Vigilance is No Orchard
Vigilance is No Orchard
Poetry | $16.95
paperback, 112 pages, 7 x 9 in
Publication Date: forthcoming
ISBN: 978-1-937658-82-3

An experimental poem sequence inspired by a famous garden now in ruin

In Vigilance Is No Orchard, Hazel White records her haunting romance with the Valentine Garden, created by landscape architect Isabelle Greene in the foothills of Santa Barbara, California. Jealous of its maker’s power to affect a dynamic experience of space, White tries to make language play faithfully in the game coursing between the body and Greene’s fiercely stirring landscape. Both the poems and the constructed landscape they describe are complex and explorative, never simplified. Instead their interests are survival, forage and repair, the act of making, accumulation and overflow that results in flowering and eventually gives way to loss.

I was interested in this generous or ethical idea of a book as a place you might be welcomed into, like a ‘refuge.’ I was also very moved by the book as [a] site, also, of immutual ‘encounters’ that aren’t, always or necessarily, productive or easily explored. ‘This wants not to be a strong narrative,’ writes Hazel White, deep in her project of place, Vigilance Is No Orchard. But also: ...real work is hospitality.’—BHANU KAPIL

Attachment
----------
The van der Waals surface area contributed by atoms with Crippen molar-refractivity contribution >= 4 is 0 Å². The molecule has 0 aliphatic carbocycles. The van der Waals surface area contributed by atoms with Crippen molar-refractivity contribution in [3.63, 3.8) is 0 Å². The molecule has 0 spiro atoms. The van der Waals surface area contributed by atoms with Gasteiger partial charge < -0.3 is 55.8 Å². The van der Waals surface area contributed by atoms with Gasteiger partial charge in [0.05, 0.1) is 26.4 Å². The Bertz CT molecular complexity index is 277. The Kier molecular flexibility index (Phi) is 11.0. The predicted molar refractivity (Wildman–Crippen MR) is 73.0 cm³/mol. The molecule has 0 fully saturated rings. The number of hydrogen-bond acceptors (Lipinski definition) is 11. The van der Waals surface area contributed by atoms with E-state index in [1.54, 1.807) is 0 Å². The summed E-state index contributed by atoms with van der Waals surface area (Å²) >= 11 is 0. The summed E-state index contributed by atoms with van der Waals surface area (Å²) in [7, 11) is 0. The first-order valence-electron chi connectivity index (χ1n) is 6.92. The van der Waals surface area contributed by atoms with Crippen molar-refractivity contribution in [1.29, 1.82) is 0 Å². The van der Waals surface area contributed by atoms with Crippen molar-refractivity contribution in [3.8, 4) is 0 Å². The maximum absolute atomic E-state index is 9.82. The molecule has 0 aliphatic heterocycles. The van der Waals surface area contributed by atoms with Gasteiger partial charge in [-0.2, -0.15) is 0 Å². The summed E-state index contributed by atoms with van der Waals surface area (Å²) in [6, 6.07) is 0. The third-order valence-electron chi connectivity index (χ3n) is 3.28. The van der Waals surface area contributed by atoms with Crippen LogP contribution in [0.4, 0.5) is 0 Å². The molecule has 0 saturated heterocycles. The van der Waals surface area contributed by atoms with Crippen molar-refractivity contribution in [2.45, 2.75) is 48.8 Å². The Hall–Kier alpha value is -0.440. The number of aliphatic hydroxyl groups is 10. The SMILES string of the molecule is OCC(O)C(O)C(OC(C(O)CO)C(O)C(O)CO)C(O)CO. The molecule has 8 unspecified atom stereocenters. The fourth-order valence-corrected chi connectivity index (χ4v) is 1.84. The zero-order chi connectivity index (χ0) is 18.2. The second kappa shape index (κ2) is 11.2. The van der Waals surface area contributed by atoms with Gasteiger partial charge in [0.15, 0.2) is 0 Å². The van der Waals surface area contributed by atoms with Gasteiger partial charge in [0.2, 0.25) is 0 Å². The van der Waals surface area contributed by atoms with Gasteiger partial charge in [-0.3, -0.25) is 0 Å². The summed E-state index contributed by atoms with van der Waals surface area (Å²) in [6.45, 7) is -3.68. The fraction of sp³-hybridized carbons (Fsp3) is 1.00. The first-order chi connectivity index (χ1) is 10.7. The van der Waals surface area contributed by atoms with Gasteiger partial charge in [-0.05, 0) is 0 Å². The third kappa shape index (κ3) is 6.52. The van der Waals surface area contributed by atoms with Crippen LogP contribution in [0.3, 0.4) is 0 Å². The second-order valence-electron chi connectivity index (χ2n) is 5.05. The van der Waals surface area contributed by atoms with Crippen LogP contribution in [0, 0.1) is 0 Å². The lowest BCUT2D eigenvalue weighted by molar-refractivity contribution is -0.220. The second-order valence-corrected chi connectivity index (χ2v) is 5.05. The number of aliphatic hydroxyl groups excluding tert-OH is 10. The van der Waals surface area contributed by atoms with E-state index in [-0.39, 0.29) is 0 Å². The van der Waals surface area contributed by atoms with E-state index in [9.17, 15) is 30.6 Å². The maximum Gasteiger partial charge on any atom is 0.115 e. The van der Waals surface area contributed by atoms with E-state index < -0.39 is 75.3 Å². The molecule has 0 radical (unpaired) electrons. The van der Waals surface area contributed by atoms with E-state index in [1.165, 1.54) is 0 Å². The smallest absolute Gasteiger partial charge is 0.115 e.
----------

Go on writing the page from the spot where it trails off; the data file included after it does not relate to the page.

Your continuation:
Hazel White's perfectly poised diction hangs in distilled suspension, capturing the exact atmosphere of this arid southern California garden, with its sense of endless air sifted by endless light. She evokes the play of pale grey-greens and silver-beiges, colors of the wind and sun, echoing the care with which innovative landscape architect Isabelle Greene positioned every detail. White doesn't describe the garden, but rather invokes it through a parallel gardening of language, arranging living elements so that they live beyond themselves. The whole is a thriving testament to growth as community.—COLE SWENSEN

Beginning over, in Greene’s miniature agriculture. Wide-eyed aerial aspect into fields of nurture. Urgently, I went.” And we readers also go, urgently, into these poems which regard Isabelle Green’s four year process of making a garden. But the making of this poem is also its own subject, “not leaving any part of itself behind.” Hazel White notes that “real work is hospitality,” and so this book-length poem, like the Valentine garden, continually occludes its own grandeur (and it is a grand proposition, this book) by pushing the garden forward, into the reader’s mind. And yet in the end the constructions the poet take us to positions from which largeness and grace become visible. There is a spaciousness of engagement—of love—in this poetry which is both breathtaking and a kind of breath-giving, inspiration itself.